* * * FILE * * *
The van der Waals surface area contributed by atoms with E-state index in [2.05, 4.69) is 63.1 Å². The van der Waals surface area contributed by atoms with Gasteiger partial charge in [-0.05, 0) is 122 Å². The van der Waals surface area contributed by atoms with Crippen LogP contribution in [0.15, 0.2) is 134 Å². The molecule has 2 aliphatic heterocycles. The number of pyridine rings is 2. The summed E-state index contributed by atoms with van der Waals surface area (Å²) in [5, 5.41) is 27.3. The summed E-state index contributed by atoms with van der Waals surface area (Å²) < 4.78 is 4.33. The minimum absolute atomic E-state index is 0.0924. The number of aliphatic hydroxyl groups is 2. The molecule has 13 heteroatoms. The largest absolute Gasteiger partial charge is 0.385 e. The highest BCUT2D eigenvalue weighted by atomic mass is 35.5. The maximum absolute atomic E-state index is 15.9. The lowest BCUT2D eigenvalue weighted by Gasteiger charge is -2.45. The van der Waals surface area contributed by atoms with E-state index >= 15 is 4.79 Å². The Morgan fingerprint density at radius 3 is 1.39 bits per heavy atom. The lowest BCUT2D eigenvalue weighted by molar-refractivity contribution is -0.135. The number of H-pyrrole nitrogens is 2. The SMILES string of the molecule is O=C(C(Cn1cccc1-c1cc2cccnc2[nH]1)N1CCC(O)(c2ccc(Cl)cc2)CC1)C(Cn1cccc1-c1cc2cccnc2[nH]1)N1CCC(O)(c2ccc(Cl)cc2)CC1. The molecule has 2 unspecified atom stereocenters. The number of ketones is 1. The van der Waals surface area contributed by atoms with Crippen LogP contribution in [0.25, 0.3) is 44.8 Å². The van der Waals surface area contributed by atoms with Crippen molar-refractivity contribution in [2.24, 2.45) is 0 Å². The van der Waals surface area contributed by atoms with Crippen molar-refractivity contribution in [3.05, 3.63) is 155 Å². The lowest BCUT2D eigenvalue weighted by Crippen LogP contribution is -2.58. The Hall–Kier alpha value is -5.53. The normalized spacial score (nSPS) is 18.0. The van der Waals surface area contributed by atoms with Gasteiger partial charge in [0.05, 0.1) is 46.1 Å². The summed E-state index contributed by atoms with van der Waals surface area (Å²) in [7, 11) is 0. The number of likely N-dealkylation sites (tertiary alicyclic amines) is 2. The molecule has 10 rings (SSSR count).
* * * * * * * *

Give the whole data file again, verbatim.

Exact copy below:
The van der Waals surface area contributed by atoms with E-state index in [2.05, 4.69) is 63.1 Å². The van der Waals surface area contributed by atoms with Gasteiger partial charge in [-0.05, 0) is 122 Å². The van der Waals surface area contributed by atoms with Crippen LogP contribution in [0.15, 0.2) is 134 Å². The molecule has 2 aliphatic heterocycles. The number of pyridine rings is 2. The summed E-state index contributed by atoms with van der Waals surface area (Å²) in [5, 5.41) is 27.3. The summed E-state index contributed by atoms with van der Waals surface area (Å²) < 4.78 is 4.33. The minimum absolute atomic E-state index is 0.0924. The number of aliphatic hydroxyl groups is 2. The molecule has 13 heteroatoms. The largest absolute Gasteiger partial charge is 0.385 e. The highest BCUT2D eigenvalue weighted by atomic mass is 35.5. The maximum absolute atomic E-state index is 15.9. The lowest BCUT2D eigenvalue weighted by Gasteiger charge is -2.45. The van der Waals surface area contributed by atoms with E-state index >= 15 is 4.79 Å². The Morgan fingerprint density at radius 3 is 1.39 bits per heavy atom. The lowest BCUT2D eigenvalue weighted by molar-refractivity contribution is -0.135. The number of H-pyrrole nitrogens is 2. The SMILES string of the molecule is O=C(C(Cn1cccc1-c1cc2cccnc2[nH]1)N1CCC(O)(c2ccc(Cl)cc2)CC1)C(Cn1cccc1-c1cc2cccnc2[nH]1)N1CCC(O)(c2ccc(Cl)cc2)CC1. The molecule has 2 unspecified atom stereocenters. The number of ketones is 1. The van der Waals surface area contributed by atoms with Crippen LogP contribution in [0.25, 0.3) is 44.8 Å². The van der Waals surface area contributed by atoms with Crippen molar-refractivity contribution in [2.24, 2.45) is 0 Å². The van der Waals surface area contributed by atoms with Crippen molar-refractivity contribution in [3.05, 3.63) is 155 Å². The lowest BCUT2D eigenvalue weighted by Crippen LogP contribution is -2.58. The Hall–Kier alpha value is -5.53. The normalized spacial score (nSPS) is 18.0. The van der Waals surface area contributed by atoms with Gasteiger partial charge in [0.05, 0.1) is 46.1 Å². The summed E-state index contributed by atoms with van der Waals surface area (Å²) in [7, 11) is 0. The number of likely N-dealkylation sites (tertiary alicyclic amines) is 2. The molecule has 10 rings (SSSR count).